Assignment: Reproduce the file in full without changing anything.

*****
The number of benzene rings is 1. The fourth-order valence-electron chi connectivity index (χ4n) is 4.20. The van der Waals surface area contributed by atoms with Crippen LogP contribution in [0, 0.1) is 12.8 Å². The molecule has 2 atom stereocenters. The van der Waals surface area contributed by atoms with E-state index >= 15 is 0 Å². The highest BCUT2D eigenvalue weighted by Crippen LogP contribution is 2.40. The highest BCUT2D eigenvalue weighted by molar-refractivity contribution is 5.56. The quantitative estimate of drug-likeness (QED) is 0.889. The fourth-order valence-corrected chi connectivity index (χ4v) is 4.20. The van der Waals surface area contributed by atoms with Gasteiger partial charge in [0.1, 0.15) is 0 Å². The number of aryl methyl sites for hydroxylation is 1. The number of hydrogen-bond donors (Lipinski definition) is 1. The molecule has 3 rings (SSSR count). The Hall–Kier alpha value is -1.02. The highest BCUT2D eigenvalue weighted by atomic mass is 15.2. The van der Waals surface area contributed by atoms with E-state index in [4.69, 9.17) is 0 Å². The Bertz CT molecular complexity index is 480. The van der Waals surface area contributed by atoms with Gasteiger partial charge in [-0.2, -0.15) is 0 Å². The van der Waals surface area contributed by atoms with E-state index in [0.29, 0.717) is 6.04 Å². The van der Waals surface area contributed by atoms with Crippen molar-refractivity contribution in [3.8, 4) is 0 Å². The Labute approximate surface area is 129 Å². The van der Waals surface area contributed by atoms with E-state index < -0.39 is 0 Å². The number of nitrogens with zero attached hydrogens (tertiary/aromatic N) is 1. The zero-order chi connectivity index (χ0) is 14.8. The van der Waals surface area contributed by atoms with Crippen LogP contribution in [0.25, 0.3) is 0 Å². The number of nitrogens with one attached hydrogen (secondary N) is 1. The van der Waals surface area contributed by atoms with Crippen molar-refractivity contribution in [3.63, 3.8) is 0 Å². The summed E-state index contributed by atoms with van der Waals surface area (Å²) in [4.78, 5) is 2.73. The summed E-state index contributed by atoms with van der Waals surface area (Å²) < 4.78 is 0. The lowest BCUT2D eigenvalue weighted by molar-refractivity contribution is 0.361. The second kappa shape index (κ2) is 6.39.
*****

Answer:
The number of benzene rings is 1. The fourth-order valence-electron chi connectivity index (χ4n) is 4.20. The van der Waals surface area contributed by atoms with Crippen LogP contribution in [0, 0.1) is 12.8 Å². The molecule has 2 atom stereocenters. The van der Waals surface area contributed by atoms with E-state index >= 15 is 0 Å². The highest BCUT2D eigenvalue weighted by Crippen LogP contribution is 2.40. The highest BCUT2D eigenvalue weighted by molar-refractivity contribution is 5.56. The quantitative estimate of drug-likeness (QED) is 0.889. The fourth-order valence-corrected chi connectivity index (χ4v) is 4.20. The van der Waals surface area contributed by atoms with Gasteiger partial charge in [0.1, 0.15) is 0 Å². The number of aryl methyl sites for hydroxylation is 1. The number of hydrogen-bond donors (Lipinski definition) is 1. The molecule has 3 rings (SSSR count). The Hall–Kier alpha value is -1.02. The highest BCUT2D eigenvalue weighted by atomic mass is 15.2. The van der Waals surface area contributed by atoms with E-state index in [4.69, 9.17) is 0 Å². The Bertz CT molecular complexity index is 480. The van der Waals surface area contributed by atoms with Gasteiger partial charge in [-0.2, -0.15) is 0 Å². The van der Waals surface area contributed by atoms with E-state index in [0.29, 0.717) is 6.04 Å². The van der Waals surface area contributed by atoms with Crippen molar-refractivity contribution in [3.8, 4) is 0 Å². The Labute approximate surface area is 129 Å². The van der Waals surface area contributed by atoms with E-state index < -0.39 is 0 Å². The number of nitrogens with zero attached hydrogens (tertiary/aromatic N) is 1. The zero-order chi connectivity index (χ0) is 14.8. The van der Waals surface area contributed by atoms with Crippen LogP contribution in [0.25, 0.3) is 0 Å². The number of nitrogens with one attached hydrogen (secondary N) is 1. The van der Waals surface area contributed by atoms with Crippen molar-refractivity contribution in [3.63, 3.8) is 0 Å². The summed E-state index contributed by atoms with van der Waals surface area (Å²) in [4.78, 5) is 2.73. The summed E-state index contributed by atoms with van der Waals surface area (Å²) < 4.78 is 0. The lowest BCUT2D eigenvalue weighted by molar-refractivity contribution is 0.361. The second kappa shape index (κ2) is 6.39.